Imaging Spectrum Blog

Different Ways to Print on Fabric: Direct to Garment vs. Dye Sublimation


If you’re a small or medium-sized printing business, you’ll benefit and be able to grow your company by being able to print on multiple types of products. The more items you can print, the greater the value you provide to your customers.

In this article, we look at the two main ways you can print on garments, Dye Sublimation and Direct to Garment, and list their pros, cons, and which one is best suited for the smaller entrepreneur.

So, whether you’ve just started a t-shirt business, or are ramping up, read on to find out how you can improve your sales and make happier customers.  


Direct to Garment Printing: What is It?

Next to screen printing, Direct to Garment Printing (DTG) is one of the most popular ways garment printers have to imprint images onto t-shirts and other items.  While screen printing is old technology and involves pushing ink through a mesh screen onto the garment, DTG is the new kid on the block and is much like using an inkjet printer to print on paper, except you’re printing straight onto the shirt using special water-based inks that absorb into the fabric.  


How Does DTG Printing Work?

The first thing to remember is that DTG isn’t like those cheap iron-on transfers you had as a kid, which would fade and crack after one cycle through the washer/dryer. DTG printing uses an inkjet printer such as the Epson SureColor F2100 epson f2100 printer The combination of printers like the Epson and the special water-based inks allow for colorful, detailed designs to be printed right on the shirt — designs that hold up through repeated washings and look great for years.

What sets DTG printing apart from screen printing, other than the technology, is the detail and color you can get from a DTG print versus a screen print. While you can get beautiful art from a screen printer, it’s laborious and expensive, and you have to print a lot of shirts for it to be economical.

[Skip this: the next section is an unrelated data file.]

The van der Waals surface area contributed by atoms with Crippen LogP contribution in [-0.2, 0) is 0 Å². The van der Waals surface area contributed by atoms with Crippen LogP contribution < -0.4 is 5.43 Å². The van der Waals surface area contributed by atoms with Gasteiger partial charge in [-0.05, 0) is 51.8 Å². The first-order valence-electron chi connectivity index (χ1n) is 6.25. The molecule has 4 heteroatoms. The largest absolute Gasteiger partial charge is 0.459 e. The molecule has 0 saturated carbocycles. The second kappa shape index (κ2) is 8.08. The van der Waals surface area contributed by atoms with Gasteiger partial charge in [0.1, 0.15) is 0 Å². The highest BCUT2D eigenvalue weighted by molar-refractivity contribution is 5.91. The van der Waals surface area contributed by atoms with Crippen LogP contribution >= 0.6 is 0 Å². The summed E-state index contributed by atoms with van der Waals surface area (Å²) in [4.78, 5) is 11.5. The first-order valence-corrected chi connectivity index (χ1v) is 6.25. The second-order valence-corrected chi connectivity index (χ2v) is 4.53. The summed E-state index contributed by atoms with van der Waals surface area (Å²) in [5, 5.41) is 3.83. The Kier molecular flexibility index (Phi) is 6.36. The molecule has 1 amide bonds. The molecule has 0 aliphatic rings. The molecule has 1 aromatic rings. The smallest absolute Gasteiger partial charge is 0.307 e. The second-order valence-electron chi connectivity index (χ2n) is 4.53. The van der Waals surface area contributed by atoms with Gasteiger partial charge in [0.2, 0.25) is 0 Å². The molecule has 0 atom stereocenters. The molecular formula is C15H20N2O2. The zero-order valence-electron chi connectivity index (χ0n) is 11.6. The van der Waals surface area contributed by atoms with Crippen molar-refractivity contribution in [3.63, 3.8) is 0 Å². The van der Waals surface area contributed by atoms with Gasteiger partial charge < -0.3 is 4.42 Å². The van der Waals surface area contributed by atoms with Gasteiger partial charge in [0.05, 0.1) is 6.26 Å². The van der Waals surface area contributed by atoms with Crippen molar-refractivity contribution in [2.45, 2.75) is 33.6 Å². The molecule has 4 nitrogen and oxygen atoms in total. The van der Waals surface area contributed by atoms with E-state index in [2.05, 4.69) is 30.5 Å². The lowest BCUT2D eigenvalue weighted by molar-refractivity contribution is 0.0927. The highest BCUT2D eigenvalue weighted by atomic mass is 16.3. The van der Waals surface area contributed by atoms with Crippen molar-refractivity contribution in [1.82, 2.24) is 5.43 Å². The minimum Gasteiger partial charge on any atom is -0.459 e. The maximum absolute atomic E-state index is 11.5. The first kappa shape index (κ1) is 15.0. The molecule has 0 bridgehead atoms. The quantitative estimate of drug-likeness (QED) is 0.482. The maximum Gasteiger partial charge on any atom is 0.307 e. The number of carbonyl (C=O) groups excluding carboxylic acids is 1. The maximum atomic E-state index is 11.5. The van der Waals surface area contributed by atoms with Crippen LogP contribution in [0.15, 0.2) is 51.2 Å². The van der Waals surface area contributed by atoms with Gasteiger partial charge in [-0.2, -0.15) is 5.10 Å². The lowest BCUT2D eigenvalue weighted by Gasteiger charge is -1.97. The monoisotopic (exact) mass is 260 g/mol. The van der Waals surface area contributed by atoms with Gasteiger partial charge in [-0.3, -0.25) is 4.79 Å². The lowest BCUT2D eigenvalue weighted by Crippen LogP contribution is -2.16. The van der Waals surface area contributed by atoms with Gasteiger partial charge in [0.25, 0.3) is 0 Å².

With DTG printers, you can print images with over 16 million colors directly onto the shirt with one pass. Also, with pictures printed via the screen printing method, the t-shirts must pass through a high heat unit to cure the ink, whereas the ink from a DTG print dries almost instantly.  


What are the Benefits of DTG Printing?

As mentioned above: You can print gorgeous images onto shirts, sweatshirts, or other fabric items with a single pass, and this ability allows you to do small print runs at an affordable price.

For complex, colorful images, most screen printers require a minimum order of 100 shirts or more because of the cost and time involved in creating the artwork, burning the screens, and setting up the press.

You can get stunning images from a simple DTG printer in minutes that would take hours of setup and prep to print your first shirt if you went the screen print route. For the small business owner, having the ability to produce high quality, stunning artwork, quickly, at a low price is an excellent value to the customer.

DTG printing is perfect for your business if you want the ability to create stunning artwork for customers ordering in smaller batches, such as under 20 shirts.